New Report Reveals Britain And Ireland’s Most Polluted Cities

By : Jennifer Browne |



Towns and cities across Britain and Ireland have been named and shamed by the World Health Organisation (WHO) for breaching safety levels for air pollution.

And while Glasgow is known for its deep fried mars bars and the intense rivalry between its football teams, it’s also now known as one of the most polluted cities in the UK and Ireland, a new report has revealed.

WHO has warned poor air quality is a major cause of disease and death, and although Glasgow is the worst, their latest data shows that 11 urban areas across the UK and Ireland have breached the safe limit of what they call PM10 (a way to measure pollution).

Westminster fog   London   UKWikipedia

These include Port Talbot, Stanford-Le-Hope, Glasgow, London, Scunthorpe, Leeds, Eastbourne, Nottingham, Southampton and Oxford, and the town of Longford in Ireland.

And more than 40 towns and cities across Britain and Ireland have also breached the safe levels for another measure known as PM2.5, with Glasgow, Scunthorpe, Leeds, Eastbourne, Salford, and London topping the list.

According to WHO,80% of cities around the world are failing to meet their guidance for safe levels of air quality.

And as air quality declines, the risk of stroke, heart disease, lung cancer, and asthma increases for the people who live in these areas, the health body said.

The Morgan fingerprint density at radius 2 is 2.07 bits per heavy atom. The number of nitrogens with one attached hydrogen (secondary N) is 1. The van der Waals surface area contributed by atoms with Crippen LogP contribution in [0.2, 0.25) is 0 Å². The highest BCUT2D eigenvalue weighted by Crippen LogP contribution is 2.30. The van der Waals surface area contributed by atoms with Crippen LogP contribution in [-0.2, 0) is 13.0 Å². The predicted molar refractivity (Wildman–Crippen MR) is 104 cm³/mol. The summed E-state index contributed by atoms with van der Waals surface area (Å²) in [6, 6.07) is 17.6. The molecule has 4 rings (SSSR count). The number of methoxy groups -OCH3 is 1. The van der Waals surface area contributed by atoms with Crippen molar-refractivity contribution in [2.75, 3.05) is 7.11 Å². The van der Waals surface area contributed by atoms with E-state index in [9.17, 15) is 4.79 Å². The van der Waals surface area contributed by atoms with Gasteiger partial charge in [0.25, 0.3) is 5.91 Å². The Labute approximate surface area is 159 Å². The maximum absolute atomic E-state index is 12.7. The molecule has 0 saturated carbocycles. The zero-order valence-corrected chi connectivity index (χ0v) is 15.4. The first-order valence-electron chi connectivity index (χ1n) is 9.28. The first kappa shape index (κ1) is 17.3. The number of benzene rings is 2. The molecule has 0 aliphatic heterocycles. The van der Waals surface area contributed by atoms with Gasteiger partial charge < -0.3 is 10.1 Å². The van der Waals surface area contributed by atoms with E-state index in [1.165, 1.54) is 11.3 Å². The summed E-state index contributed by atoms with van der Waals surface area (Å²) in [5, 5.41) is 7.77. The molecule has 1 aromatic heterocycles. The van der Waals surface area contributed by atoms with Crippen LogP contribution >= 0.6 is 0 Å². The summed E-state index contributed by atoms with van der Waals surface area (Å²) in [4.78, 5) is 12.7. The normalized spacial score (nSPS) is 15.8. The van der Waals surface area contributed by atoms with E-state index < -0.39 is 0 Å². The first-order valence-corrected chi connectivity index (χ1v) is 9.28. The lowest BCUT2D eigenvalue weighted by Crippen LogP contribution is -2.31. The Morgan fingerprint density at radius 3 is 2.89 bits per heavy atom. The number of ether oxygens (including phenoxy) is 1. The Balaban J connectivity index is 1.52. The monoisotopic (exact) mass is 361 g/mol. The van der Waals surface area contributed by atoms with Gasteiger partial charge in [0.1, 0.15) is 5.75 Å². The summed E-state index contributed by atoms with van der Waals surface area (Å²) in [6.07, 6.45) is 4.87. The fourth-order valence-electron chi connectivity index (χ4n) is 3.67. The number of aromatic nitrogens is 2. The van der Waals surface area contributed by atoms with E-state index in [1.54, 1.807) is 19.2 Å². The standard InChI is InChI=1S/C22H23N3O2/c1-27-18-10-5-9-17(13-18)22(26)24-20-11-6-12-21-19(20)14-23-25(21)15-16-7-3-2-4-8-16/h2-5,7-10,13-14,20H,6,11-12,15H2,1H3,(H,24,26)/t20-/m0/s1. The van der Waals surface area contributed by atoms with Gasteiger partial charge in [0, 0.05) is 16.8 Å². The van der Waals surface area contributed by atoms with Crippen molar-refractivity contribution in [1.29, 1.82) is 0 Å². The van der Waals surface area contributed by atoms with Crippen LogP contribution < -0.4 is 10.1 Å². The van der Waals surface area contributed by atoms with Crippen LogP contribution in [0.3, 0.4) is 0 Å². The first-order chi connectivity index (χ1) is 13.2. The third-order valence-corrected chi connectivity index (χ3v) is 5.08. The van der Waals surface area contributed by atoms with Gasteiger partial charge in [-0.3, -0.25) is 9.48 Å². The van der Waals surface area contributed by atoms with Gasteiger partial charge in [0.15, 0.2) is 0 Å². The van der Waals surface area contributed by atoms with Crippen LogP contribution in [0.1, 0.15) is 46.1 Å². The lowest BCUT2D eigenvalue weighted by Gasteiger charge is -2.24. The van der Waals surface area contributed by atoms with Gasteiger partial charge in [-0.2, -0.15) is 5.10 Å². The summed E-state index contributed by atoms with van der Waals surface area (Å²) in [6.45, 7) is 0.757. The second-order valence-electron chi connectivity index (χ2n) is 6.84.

Overall, more than 7 million premature deaths occur every year due to air pollution, 3 million of them due to particulate matter in outdoor air.


Jenny Bates, Friends of the Earth air pollution campaigner, said air pollution caused 40,000 early deaths a year in the UK alone, the BBC reports.

She said:

This is a public health crisis. It’s time it was treated that way.

We need fewer and cleaner vehicles with a Clean Air Zone in every city and large town – and politicians must urgently introduce a diesel scrappage scheme to get the worst polluting vehicles off our roads, as well as more investment in alternatives to driving.

She added that figures for Europe appeared to have improved ‘slightly’ but added ‘we’re still talking about dangerous levels of pollution’.

So basically, if you live in Glasgow (or pretty much anywhere else in the UK or Ireland for that matter) it may be time you swapped your car for an electric one.